While living, Thomas received much acclaim for his best work: Randall Jarrell thought him “more original” than Hart Crane. His posthumous reputation has foundered on the rocks of dissent. Such poems as “Before I knocked,” “The force that through the green fuse drives the flower,” “Fern Hill,” “Poem in October,” and two or three others are, in my opinion, still rightly esteemed for their mellifluousness, their prosodic virtuosity, and the lyrical lushness (some would say decadence) of their language. With the villanelle “Do not go gentle into that good night,” the poet achieved his least disputed instance of greatness. Aside from these, Thomas wrote some euphonious poems, a lot of romantic doggerel and stultifying songs, a few volumes of humorous stories (Portrait of the Artist as a Young Dog and Adventures in the Skin Trade), reminiscences of childhood (virtually his entire oeuvre could be placed under this rubric), and a handful of screenplays and radio broadcasts notable mainly for their mawkishness and constricted subject matter. Thomas never got over the quaintness of his childhood.

Ackerman’s insipid commentary gives no sense of Thomas’s limits as a poet and offers a deranged assessment of his successes. He conspicuously fails to discuss “Do not go gentle” and flubs the rhyme scheme of “Over Sir John’s Hill.” Reading “Fern Hill,” he makes much of that poem’s syllabic structure, actually counting all its syllables for us, but he never analyzes the accentual pattern of the poem—evincing a thorough ignorance of prosody. Thomas’s radio play Under Milk Wood, which Ackerman purports to admire, is summed up in a series of negations: “There is no plot, no action, no development of incident… . The characters remain basically the same—they come to no deeper knowledge of themselves than they possessed at the outset.” Obviously, this is a description designed to make us rush out and read the play.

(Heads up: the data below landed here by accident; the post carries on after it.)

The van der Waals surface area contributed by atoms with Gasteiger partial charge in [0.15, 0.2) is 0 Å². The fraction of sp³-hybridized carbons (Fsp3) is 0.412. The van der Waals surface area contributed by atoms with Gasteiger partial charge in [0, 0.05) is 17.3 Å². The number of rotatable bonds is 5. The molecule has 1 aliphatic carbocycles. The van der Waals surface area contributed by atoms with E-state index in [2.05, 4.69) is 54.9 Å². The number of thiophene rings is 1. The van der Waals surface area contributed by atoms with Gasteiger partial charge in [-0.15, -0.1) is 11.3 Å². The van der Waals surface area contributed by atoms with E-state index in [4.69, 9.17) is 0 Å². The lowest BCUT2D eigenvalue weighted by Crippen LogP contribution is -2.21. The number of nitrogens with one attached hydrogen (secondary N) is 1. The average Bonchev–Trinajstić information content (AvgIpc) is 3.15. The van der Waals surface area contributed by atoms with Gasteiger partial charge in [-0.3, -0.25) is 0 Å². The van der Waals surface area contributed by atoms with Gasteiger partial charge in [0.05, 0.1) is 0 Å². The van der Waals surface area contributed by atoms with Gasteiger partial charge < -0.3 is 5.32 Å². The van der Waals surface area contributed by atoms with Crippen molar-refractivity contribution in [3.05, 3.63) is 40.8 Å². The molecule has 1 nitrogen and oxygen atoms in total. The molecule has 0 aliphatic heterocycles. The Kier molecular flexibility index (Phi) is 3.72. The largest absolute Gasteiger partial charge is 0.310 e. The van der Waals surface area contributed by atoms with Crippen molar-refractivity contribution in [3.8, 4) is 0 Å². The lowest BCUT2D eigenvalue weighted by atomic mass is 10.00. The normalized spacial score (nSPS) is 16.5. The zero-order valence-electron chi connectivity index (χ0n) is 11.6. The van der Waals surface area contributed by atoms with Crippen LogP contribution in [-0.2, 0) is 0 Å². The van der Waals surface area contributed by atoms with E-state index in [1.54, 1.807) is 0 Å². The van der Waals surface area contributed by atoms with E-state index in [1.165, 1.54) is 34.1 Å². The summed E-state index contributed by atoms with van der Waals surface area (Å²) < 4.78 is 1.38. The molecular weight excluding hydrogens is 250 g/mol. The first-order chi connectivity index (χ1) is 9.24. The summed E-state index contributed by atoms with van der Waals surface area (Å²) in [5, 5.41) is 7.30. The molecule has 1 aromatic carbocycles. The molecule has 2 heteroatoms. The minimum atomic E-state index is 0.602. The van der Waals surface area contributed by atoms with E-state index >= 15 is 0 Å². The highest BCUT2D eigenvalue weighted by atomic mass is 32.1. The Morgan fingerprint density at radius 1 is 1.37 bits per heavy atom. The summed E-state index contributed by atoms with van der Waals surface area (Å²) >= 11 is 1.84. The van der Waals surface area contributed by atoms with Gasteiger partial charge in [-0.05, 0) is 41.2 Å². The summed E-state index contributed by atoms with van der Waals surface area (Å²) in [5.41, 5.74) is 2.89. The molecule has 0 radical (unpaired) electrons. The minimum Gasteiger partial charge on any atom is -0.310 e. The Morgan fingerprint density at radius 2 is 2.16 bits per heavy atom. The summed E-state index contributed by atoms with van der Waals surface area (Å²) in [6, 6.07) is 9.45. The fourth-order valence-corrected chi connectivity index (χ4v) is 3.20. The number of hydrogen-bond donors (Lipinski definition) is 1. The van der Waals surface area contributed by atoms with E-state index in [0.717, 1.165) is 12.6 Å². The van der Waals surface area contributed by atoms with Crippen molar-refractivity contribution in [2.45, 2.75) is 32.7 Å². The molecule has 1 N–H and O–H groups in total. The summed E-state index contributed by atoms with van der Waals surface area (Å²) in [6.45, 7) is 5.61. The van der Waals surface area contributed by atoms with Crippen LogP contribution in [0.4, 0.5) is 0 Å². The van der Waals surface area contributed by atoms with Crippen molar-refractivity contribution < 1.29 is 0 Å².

Relying heavily and uncritically on secondary sources, Ackerman does happen upon something useful. He cites Matthew Arnold, who, in an essay on Welsh literature, adumbrates Thomas’s fundamental weakness as a poet:

The true art, the architectonicé which shapes great works … comes only after a steady, deep-searching survey, a firm conception of the facts of human life, which the Celt has not patience for. So he runs off into technic, where he employs the utmost elaboration, and attains astonishing skill; but in the contents of his poetry you have only so much interpretation of the world as the first dash of a quick, strong perception, and then sentiment, infinite sentiment, can bring you.
Replete with unsupported assertions, clumsy argumentation, and a feckless inattention to detail, Ackerman’s book manages to do little more than explode the myth of his own competence.